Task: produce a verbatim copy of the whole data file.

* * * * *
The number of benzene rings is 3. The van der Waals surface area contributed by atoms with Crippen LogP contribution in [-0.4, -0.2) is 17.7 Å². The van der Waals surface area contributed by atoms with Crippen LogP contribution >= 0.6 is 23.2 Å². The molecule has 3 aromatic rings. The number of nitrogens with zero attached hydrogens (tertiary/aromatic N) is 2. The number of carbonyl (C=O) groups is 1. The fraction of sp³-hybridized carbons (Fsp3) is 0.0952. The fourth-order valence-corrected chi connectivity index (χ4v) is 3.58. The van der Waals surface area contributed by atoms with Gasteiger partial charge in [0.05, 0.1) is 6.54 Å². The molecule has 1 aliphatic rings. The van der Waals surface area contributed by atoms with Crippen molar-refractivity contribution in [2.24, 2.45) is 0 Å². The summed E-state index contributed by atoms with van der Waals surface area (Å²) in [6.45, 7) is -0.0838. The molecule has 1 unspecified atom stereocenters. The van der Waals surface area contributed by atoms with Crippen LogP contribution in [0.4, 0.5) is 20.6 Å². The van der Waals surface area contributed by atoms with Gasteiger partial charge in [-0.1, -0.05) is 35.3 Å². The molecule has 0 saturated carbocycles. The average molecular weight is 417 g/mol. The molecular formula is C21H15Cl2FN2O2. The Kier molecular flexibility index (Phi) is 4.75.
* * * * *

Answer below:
The number of benzene rings is 3. The van der Waals surface area contributed by atoms with Crippen LogP contribution in [-0.4, -0.2) is 17.7 Å². The van der Waals surface area contributed by atoms with Crippen LogP contribution >= 0.6 is 23.2 Å². The molecule has 3 aromatic rings. The number of nitrogens with zero attached hydrogens (tertiary/aromatic N) is 2. The number of carbonyl (C=O) groups is 1. The fraction of sp³-hybridized carbons (Fsp3) is 0.0952. The fourth-order valence-corrected chi connectivity index (χ4v) is 3.58. The van der Waals surface area contributed by atoms with Gasteiger partial charge in [0.05, 0.1) is 6.54 Å². The molecule has 1 aliphatic rings. The van der Waals surface area contributed by atoms with Crippen molar-refractivity contribution in [2.24, 2.45) is 0 Å². The summed E-state index contributed by atoms with van der Waals surface area (Å²) in [6.45, 7) is -0.0838. The molecule has 1 unspecified atom stereocenters. The van der Waals surface area contributed by atoms with Crippen LogP contribution in [0.4, 0.5) is 20.6 Å². The van der Waals surface area contributed by atoms with Gasteiger partial charge in [-0.1, -0.05) is 35.3 Å². The molecule has 0 saturated carbocycles. The average molecular weight is 417 g/mol. The molecular formula is C21H15Cl2FN2O2. The Kier molecular flexibility index (Phi) is 4.75.